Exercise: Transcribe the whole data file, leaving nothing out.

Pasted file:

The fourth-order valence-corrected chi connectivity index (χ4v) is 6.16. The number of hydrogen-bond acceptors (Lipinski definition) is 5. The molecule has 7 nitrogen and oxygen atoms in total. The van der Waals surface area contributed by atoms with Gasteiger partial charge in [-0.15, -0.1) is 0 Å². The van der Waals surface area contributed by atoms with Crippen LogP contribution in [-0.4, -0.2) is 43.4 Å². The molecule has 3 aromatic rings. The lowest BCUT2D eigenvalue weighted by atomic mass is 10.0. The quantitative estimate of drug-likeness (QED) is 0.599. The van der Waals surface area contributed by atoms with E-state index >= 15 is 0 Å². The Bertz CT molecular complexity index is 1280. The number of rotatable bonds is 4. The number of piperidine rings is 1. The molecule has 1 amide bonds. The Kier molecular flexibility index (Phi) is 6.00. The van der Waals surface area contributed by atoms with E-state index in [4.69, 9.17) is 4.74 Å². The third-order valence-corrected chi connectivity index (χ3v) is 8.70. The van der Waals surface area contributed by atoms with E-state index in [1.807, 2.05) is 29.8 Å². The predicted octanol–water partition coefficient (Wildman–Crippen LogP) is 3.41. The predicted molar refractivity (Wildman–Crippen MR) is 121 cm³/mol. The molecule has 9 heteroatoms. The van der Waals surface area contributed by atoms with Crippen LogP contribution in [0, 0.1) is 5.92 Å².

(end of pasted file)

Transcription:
The fourth-order valence-corrected chi connectivity index (χ4v) is 6.16. The number of hydrogen-bond acceptors (Lipinski definition) is 5. The molecule has 7 nitrogen and oxygen atoms in total. The van der Waals surface area contributed by atoms with Gasteiger partial charge in [-0.15, -0.1) is 0 Å². The van der Waals surface area contributed by atoms with Crippen LogP contribution in [-0.4, -0.2) is 43.4 Å². The molecule has 3 aromatic rings. The lowest BCUT2D eigenvalue weighted by atomic mass is 10.0. The quantitative estimate of drug-likeness (QED) is 0.599. The van der Waals surface area contributed by atoms with E-state index >= 15 is 0 Å². The Bertz CT molecular complexity index is 1280. The number of rotatable bonds is 4. The number of piperidine rings is 1. The molecule has 1 amide bonds. The Kier molecular flexibility index (Phi) is 6.00. The van der Waals surface area contributed by atoms with E-state index in [4.69, 9.17) is 4.74 Å². The third-order valence-corrected chi connectivity index (χ3v) is 8.70. The van der Waals surface area contributed by atoms with E-state index in [1.807, 2.05) is 29.8 Å². The predicted octanol–water partition coefficient (Wildman–Crippen LogP) is 3.41. The predicted molar refractivity (Wildman–Crippen MR) is 121 cm³/mol. The molecule has 9 heteroatoms. The van der Waals surface area contributed by atoms with Crippen LogP contribution in [0, 0.1) is 5.92 Å².